At first, gene was skeptical about her inexperience.
As it turned out – and it’s a tribute to the condition she keeps herself in – Gene had nothing worse than a few aching leg-muscles to show for the trip.
Gene loved the fishing, and had much better luck with it than Pat did. Pat would reel in her line and at the end of it would be a graceful thing of gold, striped in dark green, with fins like delicate green tissue paper.
“Pat, throw that beautiful fish back in the water this instant,” Gene would command. “That’s to be admired – not eaten.”
the one that got away . . .
Reluctantly, Pat would let her prize swim away. And in a minute Gene would hook a nice, plump, utilitarian fish in a subdued shade of gray, strictly for eating – which they did!
One day on the ship going back to new York, Gene and Mary Louise were sitting on deck, talking about life and love and all the things girls do talk about when they are “best friends.”
“Mary Louise, you’re always so calm and happy,” Gene said impulsively. “You’ve been that way ever since I’ve known you. Don’t you lose your temper sometimes or get depressed?”
“No, I don’t think I do. But I deserve no credit for it – it is the way I was born. I go along on a smooth, even plane. You, Gene, hit the depths occasionally but you also hit the heights.”
It’s true that Gene does get depressed sometimes. It was true during her marriage, and it has been true since her divorce It still seems strange now and then to be single again. But it does have its advantages. There’s a quotation that she found not long ago which she cut out of a magazine and stuck in the mirror over her dressing table. Something about “It takes an awfully good husband to make up for a life of independence.”
That doesn’t mean that she won’t marry again – far from it. But it does mean that for now she’s heart-whole (or as near it as one can be after the break-up of a happy marriage) and fancy-free, and saying “no” gently but firmly about marriage.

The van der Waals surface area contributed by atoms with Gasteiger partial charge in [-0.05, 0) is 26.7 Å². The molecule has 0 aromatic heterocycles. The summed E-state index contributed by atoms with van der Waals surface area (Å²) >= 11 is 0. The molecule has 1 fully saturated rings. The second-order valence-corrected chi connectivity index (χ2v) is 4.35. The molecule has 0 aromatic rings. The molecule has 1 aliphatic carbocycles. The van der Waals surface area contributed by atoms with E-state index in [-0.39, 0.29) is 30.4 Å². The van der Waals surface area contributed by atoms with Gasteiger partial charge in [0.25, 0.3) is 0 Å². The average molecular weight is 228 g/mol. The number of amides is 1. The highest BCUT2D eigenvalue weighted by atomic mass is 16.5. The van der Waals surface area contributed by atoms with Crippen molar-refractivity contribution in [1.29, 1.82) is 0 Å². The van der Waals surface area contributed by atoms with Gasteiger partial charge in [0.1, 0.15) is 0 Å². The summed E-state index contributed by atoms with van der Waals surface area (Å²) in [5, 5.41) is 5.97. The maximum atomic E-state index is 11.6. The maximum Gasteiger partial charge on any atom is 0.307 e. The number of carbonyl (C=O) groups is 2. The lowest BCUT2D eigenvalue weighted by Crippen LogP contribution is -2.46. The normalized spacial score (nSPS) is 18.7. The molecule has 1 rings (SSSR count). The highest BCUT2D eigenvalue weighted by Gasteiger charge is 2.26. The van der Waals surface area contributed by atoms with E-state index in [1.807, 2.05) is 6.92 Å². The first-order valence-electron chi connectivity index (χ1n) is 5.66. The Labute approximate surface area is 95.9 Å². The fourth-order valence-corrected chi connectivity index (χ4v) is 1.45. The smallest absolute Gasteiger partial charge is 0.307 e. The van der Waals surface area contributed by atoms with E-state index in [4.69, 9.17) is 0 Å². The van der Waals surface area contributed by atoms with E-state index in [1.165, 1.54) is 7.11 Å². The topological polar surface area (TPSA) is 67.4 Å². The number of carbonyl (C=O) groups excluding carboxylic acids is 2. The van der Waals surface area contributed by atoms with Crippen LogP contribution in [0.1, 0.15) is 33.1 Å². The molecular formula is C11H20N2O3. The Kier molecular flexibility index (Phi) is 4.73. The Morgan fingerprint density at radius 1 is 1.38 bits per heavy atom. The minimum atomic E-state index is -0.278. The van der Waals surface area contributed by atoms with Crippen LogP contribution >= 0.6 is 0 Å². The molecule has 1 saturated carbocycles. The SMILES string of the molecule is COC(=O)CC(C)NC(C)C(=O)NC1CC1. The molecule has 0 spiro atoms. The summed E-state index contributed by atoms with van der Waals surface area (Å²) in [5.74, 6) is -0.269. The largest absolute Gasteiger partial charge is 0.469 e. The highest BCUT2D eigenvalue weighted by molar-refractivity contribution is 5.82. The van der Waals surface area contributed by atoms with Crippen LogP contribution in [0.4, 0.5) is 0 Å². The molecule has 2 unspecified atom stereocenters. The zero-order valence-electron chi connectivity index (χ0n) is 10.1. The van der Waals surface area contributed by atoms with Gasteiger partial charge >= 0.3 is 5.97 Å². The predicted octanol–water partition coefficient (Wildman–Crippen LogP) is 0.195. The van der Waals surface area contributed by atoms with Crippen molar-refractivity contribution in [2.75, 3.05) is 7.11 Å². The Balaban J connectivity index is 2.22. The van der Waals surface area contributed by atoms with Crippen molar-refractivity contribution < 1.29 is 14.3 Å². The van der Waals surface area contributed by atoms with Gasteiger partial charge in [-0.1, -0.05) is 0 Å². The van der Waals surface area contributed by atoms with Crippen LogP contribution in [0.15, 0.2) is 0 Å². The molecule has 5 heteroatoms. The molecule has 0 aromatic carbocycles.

Right now she’s concerned with her career and her daughter and her home, which is enough to keep even Gene busy. She was a victim for a long while of an absolute jinx in the maid problem.
Then one day she was lunching with Faye and Elliott Roosevelt at “21.” They were all having a fine time, but the minute lunch was over, Gene prepared regretfully to leave.
“I’ve got to get home and do some plain and fancy vacuum cleaning,” she apologized. “I’m maidless again.”
“Gene, I’ll help you get a good maid,” Faye offered. And she went to work on it.
Gene was hardly back at her apartment when the telephone rang.
“Miss Tierney?” a brisk voice said. “This is Mrs. Roosevelt’s secretary speaking. I understand you are looking for a maid. We’ll send you one early on Thursday.”
It wasn’t a dream, either. The maid actually arrived and took over the household with brisk confidence. And Gene couldn’t be more grateful.
Come fall, she’ll be back on the Coast, of course, working on another picture to follow the very successful Ghost and Mrs. Muir. She’ll leave Daria either with Howard’s family, or with her mother, and the nurse. Pat works as Gene’s secretary now, so she will go along.
Gene has bought a five-room cottage, practically in the back yard of the studio. It’s a charming little place and much better suited to her needs than a large house would be. There’s plenty of room for her and Pat and Butch.
Butch is a police dog the approximate size of a horse, and Gene has had him for years. George Jean Nathan gave him to her originally, and he was owned before that by Sidney Kingsley, the playwright.
Since she has had him, friends and relatives have occasionally ventured to suggest that perhaps Butch might not be one hundred percent thoroughbred police dog. Gene has always denied this indignantly.
But when she came East with Butch this time, she confided in her mother. “His father was a police dog, all right – a real champion, Mummy. But it’s true – his mother was just an old dog that sort of hung around the stables. I don’t even know what she was.”
Mrs. Tierney laughed. “You’ve certainly stuck to your story for a long while.”
“I was a snob,” Gene said sadly. “But I’ve decided that a little proletarian blood mixed in with the thoroughbred makes dogs – and people too – a lot nicer to know.”
All of which is a minor, but interesting, indication that Gene makes up her own mind these days, and it’s strictly on the basis of common sense. She’ll do all right!